From Tuesday evening to Wednesday afternoon, Duffer had undergone an outfit change, without renouncing his wardrobe principles. Gone were the electric, two-tone canvas shoes, one half of which reached out to his-wine coloured waistcoat, while the other half saluted his summer-in-the-Hamptons chinos. No matter that it was November – Duffer is never out of season.
At the centre of his ensemble on Wednesday was a deep-blue waistcoat, carried off with signature panache. His attitude from Tuesday evening, though, hadn’t shifted: hopeful, but sceptical; wary. He was so cross at half-time in the England-Wales game that it felt like Duffer had summoned the players to his headmaster’s office and was threatening to ring their parents. They couldn’t look him in the eye.
Yesterday, he nursed a soft attachment to both sides. From left-field he declared that Denmark was the team he chose to study for a module of his coach’s licence and, in case we’d forgotten, he spent a twilight season playing for Melbourne in the A-League at the end of his career.
“Australia back themselves to play,” he said, approvingly. “They do have an air of arrogance. They’ll try to play through you. They’ve taken the Jack Charlton route too, looking for players with an Australian passport.”
Given the chance, Jack Charlton would never have picked Duffer and Liam Brady in the same team – it would have amounted to reckless abandon. On the pundits’ couch, though, their alliance is a natural selection.
Having accounted for so much of Irish football’s creative output over the last 50 years, they are both appalled by unaccountable crudeness. Before a ball was kicked on Wednesday Brady was sniffy about Denmark’s “bluntness” in front of goal, and you could see Duffer nodding in shared distaste.
In some respects, there is a whiff of Roy Keane about Duffer. He’s not afraid to flash his tongue, like a lizard. When he’s unimpressed his face changes, his head tilts and there is a squirt of lemon in his tone. The difference is that Keane expects the audience to be tickled by the first thing that comes into his head; the fearsome attitude to preparation that governed his playing career has been replaced by busking and his droll shtick has become a runaway hit.
Duffer, though, is clearly a student of the game, and because football is still his day job, his knowledge has an unmistakable currency. Every time he appears in the studio he’s armed with stuff that you didn’t know, and that he had gone to the bother of finding out. Clare McNamara invited him to introduce the Australian players on Wednesday and he had a neat, researched, disposable line for everyone, mined from somewhere.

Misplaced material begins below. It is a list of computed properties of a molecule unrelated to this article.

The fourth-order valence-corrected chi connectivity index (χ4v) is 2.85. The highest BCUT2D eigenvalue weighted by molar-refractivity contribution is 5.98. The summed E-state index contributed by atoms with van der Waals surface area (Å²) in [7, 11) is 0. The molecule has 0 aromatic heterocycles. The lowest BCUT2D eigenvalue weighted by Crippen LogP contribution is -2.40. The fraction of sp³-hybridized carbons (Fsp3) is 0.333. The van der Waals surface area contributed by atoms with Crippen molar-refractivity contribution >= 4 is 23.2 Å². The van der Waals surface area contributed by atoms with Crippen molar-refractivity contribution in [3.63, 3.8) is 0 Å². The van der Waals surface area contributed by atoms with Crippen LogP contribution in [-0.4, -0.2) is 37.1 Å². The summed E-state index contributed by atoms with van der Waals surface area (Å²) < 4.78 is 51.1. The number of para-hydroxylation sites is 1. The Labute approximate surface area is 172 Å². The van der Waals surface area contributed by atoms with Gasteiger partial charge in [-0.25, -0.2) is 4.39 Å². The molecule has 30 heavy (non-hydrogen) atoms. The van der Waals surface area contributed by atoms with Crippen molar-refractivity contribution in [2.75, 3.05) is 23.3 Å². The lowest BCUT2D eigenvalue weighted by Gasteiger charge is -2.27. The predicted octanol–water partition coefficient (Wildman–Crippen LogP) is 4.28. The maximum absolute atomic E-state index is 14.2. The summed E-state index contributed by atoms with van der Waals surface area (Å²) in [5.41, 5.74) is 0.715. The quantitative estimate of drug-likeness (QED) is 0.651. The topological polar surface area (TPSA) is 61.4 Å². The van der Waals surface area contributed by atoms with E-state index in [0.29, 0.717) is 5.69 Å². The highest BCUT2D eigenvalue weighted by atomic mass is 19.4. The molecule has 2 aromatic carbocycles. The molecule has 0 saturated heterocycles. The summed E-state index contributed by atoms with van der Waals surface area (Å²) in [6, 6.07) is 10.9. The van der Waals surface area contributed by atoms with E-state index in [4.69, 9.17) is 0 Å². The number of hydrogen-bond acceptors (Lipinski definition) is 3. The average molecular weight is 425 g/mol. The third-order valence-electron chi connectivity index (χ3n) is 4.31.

“Harry Souttar is six-foot-six,” he said, “the tallest player ever to play for Australia, I believe.” Who knew?
In one unguarded moment, though, he left a hostage to fortune. “I would never criticise a player for missing a chance,” he said. He didn’t sign an oath, but there were many thousands of witnesses. Maybe people will forget.
By half-time, the lads were quietly agitated. Brady’s pre-match assertion that Denmark would handle the pressure was being barracked by second thoughts; Duffer was bothered about Australia’s carelessness on the ball. Not a sight of a goal. Then, in the ad break, Duffer’s phone went off, breaking the first protocol of in-studio behaviour. Clare didn’t leave him off the hook.
“Go on,” she said. “Who was it? Name and shame.”
“Richie Sadlier,” said the Shelbourne manager. “I thought it might be somebody I was trying to sign.”
In the World Cup, there are always passing tremors. To qualify from this group Australia needed to upset the seedings and usurp the number 10 ranked team in the world. In the second half they conjured a stunning goal on the counterattack, and protected the lead with bullish resistance, blocks and bodies everywhere.
It was 3 o’clock in the morning back in Australia, but footage quickly emerged of joyous mayhem in a Melbourne fan park. Soccer is probably only the fifth most popular sport in Australia; winning, though, has always been the most popular thing in the world.
Graham Arnold, their manager, was put in front of a microphone and invited to stir the hysteria. “There will be no celebrations,” he said. “No emotions. Sleep. No social media.”
For decades, Australia has been a mass producer of fluffy, melodramatic content for daytime TV. Yesterday, they raised the bar.